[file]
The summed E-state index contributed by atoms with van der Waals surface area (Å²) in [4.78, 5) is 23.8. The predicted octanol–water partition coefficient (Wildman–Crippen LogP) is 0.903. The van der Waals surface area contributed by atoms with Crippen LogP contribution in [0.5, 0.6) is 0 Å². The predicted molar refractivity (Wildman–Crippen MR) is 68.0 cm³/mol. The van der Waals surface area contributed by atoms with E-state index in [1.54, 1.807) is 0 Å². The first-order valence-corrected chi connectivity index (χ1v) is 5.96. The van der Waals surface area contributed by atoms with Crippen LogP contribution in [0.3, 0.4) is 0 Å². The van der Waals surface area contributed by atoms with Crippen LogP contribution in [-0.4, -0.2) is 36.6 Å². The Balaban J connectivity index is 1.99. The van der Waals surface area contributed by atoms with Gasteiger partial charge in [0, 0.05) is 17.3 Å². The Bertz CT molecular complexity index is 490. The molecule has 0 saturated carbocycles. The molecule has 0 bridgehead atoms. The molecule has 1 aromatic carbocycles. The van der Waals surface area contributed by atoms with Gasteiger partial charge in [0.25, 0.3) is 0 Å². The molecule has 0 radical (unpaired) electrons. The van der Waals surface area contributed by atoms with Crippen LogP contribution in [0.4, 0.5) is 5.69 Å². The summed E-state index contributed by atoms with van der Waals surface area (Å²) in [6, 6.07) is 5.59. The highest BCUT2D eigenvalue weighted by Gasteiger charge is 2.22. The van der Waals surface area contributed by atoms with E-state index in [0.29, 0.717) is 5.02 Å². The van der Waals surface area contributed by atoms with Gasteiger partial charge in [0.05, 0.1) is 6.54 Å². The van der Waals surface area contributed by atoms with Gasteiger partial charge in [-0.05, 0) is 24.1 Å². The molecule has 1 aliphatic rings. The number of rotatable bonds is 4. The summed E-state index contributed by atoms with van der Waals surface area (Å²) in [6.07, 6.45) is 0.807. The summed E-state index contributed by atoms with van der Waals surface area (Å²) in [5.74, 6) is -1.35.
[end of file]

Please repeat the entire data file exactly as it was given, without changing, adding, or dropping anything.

The summed E-state index contributed by atoms with van der Waals surface area (Å²) in [4.78, 5) is 23.8. The predicted octanol–water partition coefficient (Wildman–Crippen LogP) is 0.903. The van der Waals surface area contributed by atoms with Crippen LogP contribution in [0.5, 0.6) is 0 Å². The predicted molar refractivity (Wildman–Crippen MR) is 68.0 cm³/mol. The van der Waals surface area contributed by atoms with E-state index in [1.54, 1.807) is 0 Å². The first-order valence-corrected chi connectivity index (χ1v) is 5.96. The van der Waals surface area contributed by atoms with Crippen LogP contribution in [0.3, 0.4) is 0 Å². The van der Waals surface area contributed by atoms with Crippen LogP contribution in [-0.4, -0.2) is 36.6 Å². The Balaban J connectivity index is 1.99. The van der Waals surface area contributed by atoms with Gasteiger partial charge in [0, 0.05) is 17.3 Å². The Bertz CT molecular complexity index is 490. The molecule has 0 saturated carbocycles. The molecule has 0 bridgehead atoms. The molecule has 1 aromatic carbocycles. The van der Waals surface area contributed by atoms with Gasteiger partial charge in [0.25, 0.3) is 0 Å². The molecule has 0 radical (unpaired) electrons. The van der Waals surface area contributed by atoms with Crippen LogP contribution in [0.4, 0.5) is 5.69 Å². The summed E-state index contributed by atoms with van der Waals surface area (Å²) in [6, 6.07) is 5.59. The highest BCUT2D eigenvalue weighted by Gasteiger charge is 2.22. The van der Waals surface area contributed by atoms with E-state index in [0.29, 0.717) is 5.02 Å². The van der Waals surface area contributed by atoms with Gasteiger partial charge in [0.05, 0.1) is 6.54 Å². The van der Waals surface area contributed by atoms with Gasteiger partial charge in [-0.05, 0) is 24.1 Å². The molecule has 1 aliphatic rings. The number of rotatable bonds is 4. The summed E-state index contributed by atoms with van der Waals surface area (Å²) in [6.07, 6.45) is 0.807. The summed E-state index contributed by atoms with van der Waals surface area (Å²) in [5.74, 6) is -1.35.